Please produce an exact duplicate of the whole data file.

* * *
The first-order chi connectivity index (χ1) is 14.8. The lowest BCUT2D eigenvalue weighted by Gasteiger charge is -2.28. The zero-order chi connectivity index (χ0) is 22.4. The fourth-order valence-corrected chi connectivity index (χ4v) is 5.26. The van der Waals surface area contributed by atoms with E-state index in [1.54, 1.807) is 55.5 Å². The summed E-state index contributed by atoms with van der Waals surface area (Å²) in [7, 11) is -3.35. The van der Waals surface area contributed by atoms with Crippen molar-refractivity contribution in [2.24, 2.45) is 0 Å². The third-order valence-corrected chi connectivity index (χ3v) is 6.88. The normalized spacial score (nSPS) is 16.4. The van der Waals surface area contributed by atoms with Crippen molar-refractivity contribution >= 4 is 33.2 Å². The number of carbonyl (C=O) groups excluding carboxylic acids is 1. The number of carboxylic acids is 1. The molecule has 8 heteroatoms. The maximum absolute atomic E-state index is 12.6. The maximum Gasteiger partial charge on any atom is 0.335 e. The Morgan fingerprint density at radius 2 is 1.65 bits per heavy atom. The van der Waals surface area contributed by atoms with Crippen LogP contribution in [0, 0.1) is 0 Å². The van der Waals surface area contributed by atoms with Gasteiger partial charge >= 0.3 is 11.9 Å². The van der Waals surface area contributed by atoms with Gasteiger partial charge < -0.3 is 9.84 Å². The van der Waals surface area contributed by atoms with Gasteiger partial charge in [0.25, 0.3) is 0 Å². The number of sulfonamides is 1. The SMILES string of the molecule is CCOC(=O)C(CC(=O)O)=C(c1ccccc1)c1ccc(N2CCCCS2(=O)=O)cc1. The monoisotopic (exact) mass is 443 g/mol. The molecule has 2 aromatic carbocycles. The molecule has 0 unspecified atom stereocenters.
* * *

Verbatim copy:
The first-order chi connectivity index (χ1) is 14.8. The lowest BCUT2D eigenvalue weighted by Gasteiger charge is -2.28. The zero-order chi connectivity index (χ0) is 22.4. The fourth-order valence-corrected chi connectivity index (χ4v) is 5.26. The van der Waals surface area contributed by atoms with E-state index in [1.54, 1.807) is 55.5 Å². The summed E-state index contributed by atoms with van der Waals surface area (Å²) in [7, 11) is -3.35. The van der Waals surface area contributed by atoms with Crippen molar-refractivity contribution in [2.24, 2.45) is 0 Å². The third-order valence-corrected chi connectivity index (χ3v) is 6.88. The normalized spacial score (nSPS) is 16.4. The van der Waals surface area contributed by atoms with Crippen molar-refractivity contribution >= 4 is 33.2 Å². The number of carbonyl (C=O) groups excluding carboxylic acids is 1. The number of carboxylic acids is 1. The molecule has 8 heteroatoms. The maximum absolute atomic E-state index is 12.6. The maximum Gasteiger partial charge on any atom is 0.335 e. The Morgan fingerprint density at radius 2 is 1.65 bits per heavy atom. The van der Waals surface area contributed by atoms with Crippen LogP contribution in [0, 0.1) is 0 Å². The van der Waals surface area contributed by atoms with Gasteiger partial charge >= 0.3 is 11.9 Å². The van der Waals surface area contributed by atoms with Gasteiger partial charge < -0.3 is 9.84 Å². The van der Waals surface area contributed by atoms with Gasteiger partial charge in [0.25, 0.3) is 0 Å². The number of sulfonamides is 1. The SMILES string of the molecule is CCOC(=O)C(CC(=O)O)=C(c1ccccc1)c1ccc(N2CCCCS2(=O)=O)cc1. The monoisotopic (exact) mass is 443 g/mol. The molecule has 2 aromatic carbocycles. The molecule has 0 unspecified atom stereocenters.